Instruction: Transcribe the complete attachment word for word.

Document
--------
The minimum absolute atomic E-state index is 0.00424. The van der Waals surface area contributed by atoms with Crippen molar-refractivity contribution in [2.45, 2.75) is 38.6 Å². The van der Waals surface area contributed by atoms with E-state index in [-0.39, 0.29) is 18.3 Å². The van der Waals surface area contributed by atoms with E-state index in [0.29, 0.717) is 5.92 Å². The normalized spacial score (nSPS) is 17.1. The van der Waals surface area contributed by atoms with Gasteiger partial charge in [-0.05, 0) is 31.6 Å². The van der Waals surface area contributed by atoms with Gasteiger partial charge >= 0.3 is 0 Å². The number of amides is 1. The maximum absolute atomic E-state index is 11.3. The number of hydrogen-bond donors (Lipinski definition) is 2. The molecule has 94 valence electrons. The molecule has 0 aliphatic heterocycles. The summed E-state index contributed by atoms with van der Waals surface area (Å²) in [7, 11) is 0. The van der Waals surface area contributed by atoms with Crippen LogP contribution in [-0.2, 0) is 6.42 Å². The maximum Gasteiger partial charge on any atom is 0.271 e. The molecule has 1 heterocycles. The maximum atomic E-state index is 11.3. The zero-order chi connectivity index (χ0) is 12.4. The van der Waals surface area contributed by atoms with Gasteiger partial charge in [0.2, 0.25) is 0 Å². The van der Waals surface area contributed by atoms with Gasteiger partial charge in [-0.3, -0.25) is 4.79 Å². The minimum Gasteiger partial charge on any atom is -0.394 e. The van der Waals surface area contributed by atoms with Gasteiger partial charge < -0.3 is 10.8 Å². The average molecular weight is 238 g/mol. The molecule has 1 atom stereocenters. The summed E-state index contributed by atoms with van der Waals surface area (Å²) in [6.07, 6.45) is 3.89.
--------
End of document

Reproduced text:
The minimum absolute atomic E-state index is 0.00424. The van der Waals surface area contributed by atoms with Crippen molar-refractivity contribution in [2.45, 2.75) is 38.6 Å². The van der Waals surface area contributed by atoms with E-state index in [-0.39, 0.29) is 18.3 Å². The van der Waals surface area contributed by atoms with E-state index in [0.29, 0.717) is 5.92 Å². The normalized spacial score (nSPS) is 17.1. The van der Waals surface area contributed by atoms with Gasteiger partial charge in [-0.05, 0) is 31.6 Å². The van der Waals surface area contributed by atoms with Gasteiger partial charge >= 0.3 is 0 Å². The number of amides is 1. The maximum absolute atomic E-state index is 11.3. The number of hydrogen-bond donors (Lipinski definition) is 2. The molecule has 94 valence electrons. The molecule has 0 aliphatic heterocycles. The summed E-state index contributed by atoms with van der Waals surface area (Å²) in [7, 11) is 0. The van der Waals surface area contributed by atoms with Crippen LogP contribution in [-0.2, 0) is 6.42 Å². The maximum Gasteiger partial charge on any atom is 0.271 e. The molecule has 1 heterocycles. The maximum atomic E-state index is 11.3. The zero-order chi connectivity index (χ0) is 12.4. The van der Waals surface area contributed by atoms with Gasteiger partial charge in [0.2, 0.25) is 0 Å². The van der Waals surface area contributed by atoms with Gasteiger partial charge in [-0.3, -0.25) is 4.79 Å². The minimum Gasteiger partial charge on any atom is -0.394 e. The van der Waals surface area contributed by atoms with Gasteiger partial charge < -0.3 is 10.8 Å². The average molecular weight is 238 g/mol. The molecule has 1 atom stereocenters. The summed E-state index contributed by atoms with van der Waals surface area (Å²) in [6.07, 6.45) is 3.89.